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Alternative Market Briefing

Private debt: Performance expectations low amid concerns over pricing pressure

Monday, March 09, 2020

Laxman Pai, Opalesque Asia:

Private debt investors are more optimistic than they were at the end of 2018, but performance expectations have been lowered amid concerns over pricing pressure, said a report by Preqin.

Among investors Preqin surveyed across all asset classes in November 2019, those in private debt recorded the highest level of satisfaction with performance. Only 11% said they were disappointed with their private debt portfolios.

"However, only 13% told us their expectations had been exceeded, which is down from 25% that said the same in 2017, and 18% in 2018," it said.

This is no surprise given that average returns from private debt funds have been among the lowest for private capital in 2018 and 2019, it added.

The report 'Preqin Investor Outlook Alternative Assets H1 2020' revealed that the general sense is that 2019 returns will continue in 2020.

Investors are more optimistic than they were at the end of 2018, perhaps because returns have improved somewhat in the intervening months. However, investors are almost equally split as to whether returns will be worse (18%) or better (19%) in 2020.

Investors settle for less on account of pricing pressure

Return expectations have been tempered by the increasingly challenging deals marketplace. Deal pricing and competition for opportunities have re-emerged as investors' key concerns going into 2020, cited by 48% and 43% of investors respectively.

A similar proportion (49%) believe that pricing at the end of 2019 is higher than it was 12 months ago, although this is on par with views given at the end of 2018 and continues a long-term trend.

More curiously, half of the investors think that deal opportunities are fairly valued, up 10 percentage points compared with 12 months ago.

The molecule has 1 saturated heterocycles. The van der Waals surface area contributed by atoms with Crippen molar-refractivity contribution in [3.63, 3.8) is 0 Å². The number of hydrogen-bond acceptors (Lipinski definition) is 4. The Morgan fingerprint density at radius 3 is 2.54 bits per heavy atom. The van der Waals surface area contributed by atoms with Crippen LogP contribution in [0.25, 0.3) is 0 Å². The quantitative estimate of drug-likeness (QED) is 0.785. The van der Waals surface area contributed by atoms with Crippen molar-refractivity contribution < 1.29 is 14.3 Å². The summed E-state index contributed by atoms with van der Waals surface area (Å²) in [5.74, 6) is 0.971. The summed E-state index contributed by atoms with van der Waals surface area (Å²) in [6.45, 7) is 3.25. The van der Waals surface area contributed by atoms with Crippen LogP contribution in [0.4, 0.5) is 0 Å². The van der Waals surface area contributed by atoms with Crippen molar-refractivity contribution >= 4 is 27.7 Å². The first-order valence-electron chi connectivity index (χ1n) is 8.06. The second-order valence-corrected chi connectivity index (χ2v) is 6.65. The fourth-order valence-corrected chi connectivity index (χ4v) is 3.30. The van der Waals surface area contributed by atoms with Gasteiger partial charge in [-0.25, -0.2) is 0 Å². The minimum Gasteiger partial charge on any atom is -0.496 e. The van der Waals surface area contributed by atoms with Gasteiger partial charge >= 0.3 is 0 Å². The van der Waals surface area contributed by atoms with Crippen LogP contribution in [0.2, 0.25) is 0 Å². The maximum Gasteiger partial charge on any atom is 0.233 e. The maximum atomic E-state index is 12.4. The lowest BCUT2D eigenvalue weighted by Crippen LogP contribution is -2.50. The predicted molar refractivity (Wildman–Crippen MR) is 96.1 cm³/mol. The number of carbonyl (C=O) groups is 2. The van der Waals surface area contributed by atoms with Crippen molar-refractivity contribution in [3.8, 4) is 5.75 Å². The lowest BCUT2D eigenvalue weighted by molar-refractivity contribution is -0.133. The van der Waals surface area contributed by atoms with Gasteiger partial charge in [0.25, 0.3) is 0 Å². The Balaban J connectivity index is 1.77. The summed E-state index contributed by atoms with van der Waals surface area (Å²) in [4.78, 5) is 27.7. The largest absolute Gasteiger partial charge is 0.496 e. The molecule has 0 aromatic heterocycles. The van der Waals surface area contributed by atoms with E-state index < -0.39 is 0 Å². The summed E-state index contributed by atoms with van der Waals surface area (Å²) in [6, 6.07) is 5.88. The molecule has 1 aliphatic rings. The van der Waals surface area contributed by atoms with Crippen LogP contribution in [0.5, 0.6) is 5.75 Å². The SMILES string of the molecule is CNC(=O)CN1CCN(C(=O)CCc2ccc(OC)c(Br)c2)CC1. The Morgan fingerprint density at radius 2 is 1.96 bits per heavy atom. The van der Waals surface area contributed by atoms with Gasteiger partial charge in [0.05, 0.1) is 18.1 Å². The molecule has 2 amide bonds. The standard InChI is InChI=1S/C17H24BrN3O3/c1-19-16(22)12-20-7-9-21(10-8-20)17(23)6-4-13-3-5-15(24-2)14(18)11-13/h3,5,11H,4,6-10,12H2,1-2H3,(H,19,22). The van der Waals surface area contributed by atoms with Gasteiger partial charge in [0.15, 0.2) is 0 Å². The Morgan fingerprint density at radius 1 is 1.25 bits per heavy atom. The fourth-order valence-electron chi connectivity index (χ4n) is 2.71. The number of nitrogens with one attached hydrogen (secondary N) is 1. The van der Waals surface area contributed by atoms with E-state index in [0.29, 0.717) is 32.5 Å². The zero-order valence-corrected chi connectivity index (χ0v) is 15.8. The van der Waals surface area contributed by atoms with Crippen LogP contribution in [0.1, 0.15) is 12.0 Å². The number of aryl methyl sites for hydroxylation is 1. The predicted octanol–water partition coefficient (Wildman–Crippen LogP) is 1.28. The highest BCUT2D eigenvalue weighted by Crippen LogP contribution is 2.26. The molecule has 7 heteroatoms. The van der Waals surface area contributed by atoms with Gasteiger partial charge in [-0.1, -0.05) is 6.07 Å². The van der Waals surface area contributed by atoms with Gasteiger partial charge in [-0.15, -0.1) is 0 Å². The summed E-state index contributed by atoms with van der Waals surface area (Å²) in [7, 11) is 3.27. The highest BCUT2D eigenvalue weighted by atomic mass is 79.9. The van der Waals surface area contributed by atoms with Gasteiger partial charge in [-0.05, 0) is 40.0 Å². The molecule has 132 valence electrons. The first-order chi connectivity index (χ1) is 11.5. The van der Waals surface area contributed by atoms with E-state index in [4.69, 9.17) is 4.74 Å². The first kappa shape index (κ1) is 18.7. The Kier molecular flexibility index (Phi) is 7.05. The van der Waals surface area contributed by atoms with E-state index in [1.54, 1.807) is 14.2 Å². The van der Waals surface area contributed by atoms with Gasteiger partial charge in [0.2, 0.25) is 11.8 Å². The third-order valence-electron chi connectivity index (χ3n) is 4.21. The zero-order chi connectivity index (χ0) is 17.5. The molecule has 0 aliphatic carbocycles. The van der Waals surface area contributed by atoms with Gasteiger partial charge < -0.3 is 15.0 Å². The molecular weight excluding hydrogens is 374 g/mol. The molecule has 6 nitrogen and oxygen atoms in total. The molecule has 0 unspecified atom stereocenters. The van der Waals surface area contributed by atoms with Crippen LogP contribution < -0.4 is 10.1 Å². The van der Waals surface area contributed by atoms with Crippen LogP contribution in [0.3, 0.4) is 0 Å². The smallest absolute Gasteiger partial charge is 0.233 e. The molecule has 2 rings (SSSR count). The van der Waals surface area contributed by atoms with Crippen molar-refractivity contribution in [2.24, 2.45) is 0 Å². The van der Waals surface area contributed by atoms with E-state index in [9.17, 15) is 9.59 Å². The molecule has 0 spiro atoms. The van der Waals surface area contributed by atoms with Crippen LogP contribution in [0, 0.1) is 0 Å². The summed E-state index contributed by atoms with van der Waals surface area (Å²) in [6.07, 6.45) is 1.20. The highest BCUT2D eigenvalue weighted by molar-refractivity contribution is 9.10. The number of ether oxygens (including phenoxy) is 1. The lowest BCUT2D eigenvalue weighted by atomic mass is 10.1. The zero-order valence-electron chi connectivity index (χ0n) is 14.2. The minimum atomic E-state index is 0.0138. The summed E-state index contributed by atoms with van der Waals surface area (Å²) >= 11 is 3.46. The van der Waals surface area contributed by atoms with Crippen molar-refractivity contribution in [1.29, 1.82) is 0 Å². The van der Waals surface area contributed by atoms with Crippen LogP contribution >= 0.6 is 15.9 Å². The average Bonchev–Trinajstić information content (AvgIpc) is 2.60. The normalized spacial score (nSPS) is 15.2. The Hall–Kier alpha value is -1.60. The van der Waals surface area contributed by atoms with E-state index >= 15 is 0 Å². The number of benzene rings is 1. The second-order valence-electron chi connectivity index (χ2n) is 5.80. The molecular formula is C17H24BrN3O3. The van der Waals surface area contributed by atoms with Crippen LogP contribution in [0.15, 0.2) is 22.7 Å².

Meanwhile, the proportion that thinks deals are overvalued has fallen from 55% in 2018 to 48% at the end of 2019.

Future plans are lukewarm

In the longer term, private debt investors are progressively coming up to meet their target allocations, and intend to hold them there, said Preqin.

The proportion of surveyed institutions that plan to raise their long-term allocation has fallen year on year from 62% at the end of 2016 to 41% at the end of 2019.

"In the shorter term, investors are more enthusiastic. The proportion of investors that intend to invest more in the next 12 months than in the past 12 months had reached a nadir (32%) in our study at the end of 2018," the report said.

At the end of 2019, though, this had rebounded to 44%, with a further 39% that intend to invest as much in 2020 as they did in 2019. But even here, the 17% that will reduce their commitments in the months ahead is the largest proportion that Preqin has seen in five years for the asset class.

A tale of two outlooks

"As we progress into 2020, a consensus on the health and direction of the private debt industry is difficult to establish," Preqin pointed out. This is perhaps due to the radically different value propositions it offers.

The fortunes of the direct lending market are tightly tied to those of the wider private equity and public markets, and so will rise and fall with them in the event of any major market movement.

But distressed debt funds run countercyclically, and so can stand to make impressive gains in the event of a downturn.

An investor's attitude is likely to depend in large part on which side of the market it is more involved with.

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